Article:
Greg Biffle is searching for his first victory this season. Only drivers with a win are guaranteed entry into Sprint Cup’s Chase. ASSOCIATED PRESS
BROOKLYN, Mich. — Carl Edwards has all but locked up a spot in the Sprint Cup Chase for the Championship, and he’s now focused on innovation and improvement through the second half of the Sprint Cup season.
Greg Biffle, meanwhile, knows the stakes he faces in order to become the second Roush Fenway Racing driver to earn a spot in the Chase.
Edwards, Biffle, and teammate Ricky Stenhouse, Jr., tested Tuesday at Michigan International Speedway in preparation for Sunday’s Crown Royal Presents John Wayne Walding 400 at the Brickyard in Indianapolis and the Pure Michigan 400 on Aug. 17 at MIS.
“Out of the places to come to test, I’d prefer here,” Biffle said. “We’ve learned some stuff and picked up some speed. We were further off in the spring than Ricky and some other guys were, we were probably closer to half a second off the pace of the fast cars, and I think since we’ve shown up here. We’ve found three to four-tenths the speed, so I feel pretty good about that. There’s a little bit more to be had.”
Now in the heart of the Sprint Cup schedule, Biffle looks for any advantage he can get, while Edwards has some wiggle room. He’s currently sixth in the driver points standings and has two wins, which puts him in contention for the championship.
The Chase for the Championship — the final 10 races of the Sprint Cup season — begins Sept. 14 at Chicagoland Speedway in Joliet, Ill.
NASCAR overhauled its Chase guidelines, and 16 drivers now qualify for the elimination-format Chase, including drivers who earn one win in the first 26 races. If there are less than 16 race winners in the first 26 races, the field would be filled out with winless drivers with the most points following the first 26 races.
“We’re not running good enough to be high enough in points,” said Biffle, who is 16th in the points standings and has not won a race this season.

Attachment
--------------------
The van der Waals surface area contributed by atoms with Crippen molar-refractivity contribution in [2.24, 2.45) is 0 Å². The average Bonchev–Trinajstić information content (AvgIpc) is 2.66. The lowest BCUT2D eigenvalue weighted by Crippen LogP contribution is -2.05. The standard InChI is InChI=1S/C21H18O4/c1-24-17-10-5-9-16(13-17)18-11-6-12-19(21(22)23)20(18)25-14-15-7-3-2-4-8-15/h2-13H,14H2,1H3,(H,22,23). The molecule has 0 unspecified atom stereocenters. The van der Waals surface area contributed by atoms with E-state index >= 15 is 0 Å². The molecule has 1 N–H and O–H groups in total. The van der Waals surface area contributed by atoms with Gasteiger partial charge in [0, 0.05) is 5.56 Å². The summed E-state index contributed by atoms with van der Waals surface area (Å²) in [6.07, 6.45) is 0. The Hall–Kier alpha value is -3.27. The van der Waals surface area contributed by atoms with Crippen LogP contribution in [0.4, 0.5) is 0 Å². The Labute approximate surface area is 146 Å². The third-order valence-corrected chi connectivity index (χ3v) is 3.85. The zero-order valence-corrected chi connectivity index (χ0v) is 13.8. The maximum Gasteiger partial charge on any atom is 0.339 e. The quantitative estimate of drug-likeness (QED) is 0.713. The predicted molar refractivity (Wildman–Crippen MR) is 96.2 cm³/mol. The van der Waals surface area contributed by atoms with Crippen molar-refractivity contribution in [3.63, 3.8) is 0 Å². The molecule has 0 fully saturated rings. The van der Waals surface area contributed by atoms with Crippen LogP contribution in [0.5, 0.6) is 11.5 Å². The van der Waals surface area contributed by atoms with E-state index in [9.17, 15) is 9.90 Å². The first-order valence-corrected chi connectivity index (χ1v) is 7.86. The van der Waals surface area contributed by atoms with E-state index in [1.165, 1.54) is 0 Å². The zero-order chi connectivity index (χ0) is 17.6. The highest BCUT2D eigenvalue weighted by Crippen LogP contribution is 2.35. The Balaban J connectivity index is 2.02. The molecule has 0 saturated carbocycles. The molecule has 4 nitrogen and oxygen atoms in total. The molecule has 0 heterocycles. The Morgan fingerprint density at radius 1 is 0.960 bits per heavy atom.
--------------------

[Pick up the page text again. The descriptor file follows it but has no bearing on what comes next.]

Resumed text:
“I don’t think we’re going to get there by the time the Chase comes. We’re going to have to have a win to get in, as well.”
Biffle’s struggles were also Roush Fenway’s struggles. Edwards earned his first win in March at Bristol Motor Speedway, but between then and his second win at Sonoma Raceway in June, Roush Fenway’s three Sprint Cup drivers had only five combined top-five finishes. Roush Fenway’s drivers finished no higher than 20th in June at MIS.
“That was the low point for us in a number of ways,” Edwards said. “We didn’t expect to come here and to perform that poorly. This was going to be a track where we could turn things around. It showed us a couple things.
”We have some things to work on, and you can’t rely on past performance. We have to keep innovating and moving forward. From that performance, everyone at the shop has worked very hard. That’s why we’re here today. We’re working to be better specifically at this track, and hopefully it will carry over to others.”
Both Edwards and Biffle are in their contract years with Roush Fenway, and while Edwards declined to publicly comment on the status of his contract, Biffle was realistic about his performance up to this point in the season.
“I want to stay at Roush Fenway,” Biffle said. “That’s where I want to stay and drive. I want to get these cars competitive and win races again. We know it’s going to be hard work, and that’s part of it.
“Nothing in life comes easy. We know it’s going to be hard work, and we know the sponsors are looking for results. They don’t want us to show up and be 32nd, or qualify 29th and be 25th in the final practice and finish 14th. That was our last race. And that’s just not going to cut it.”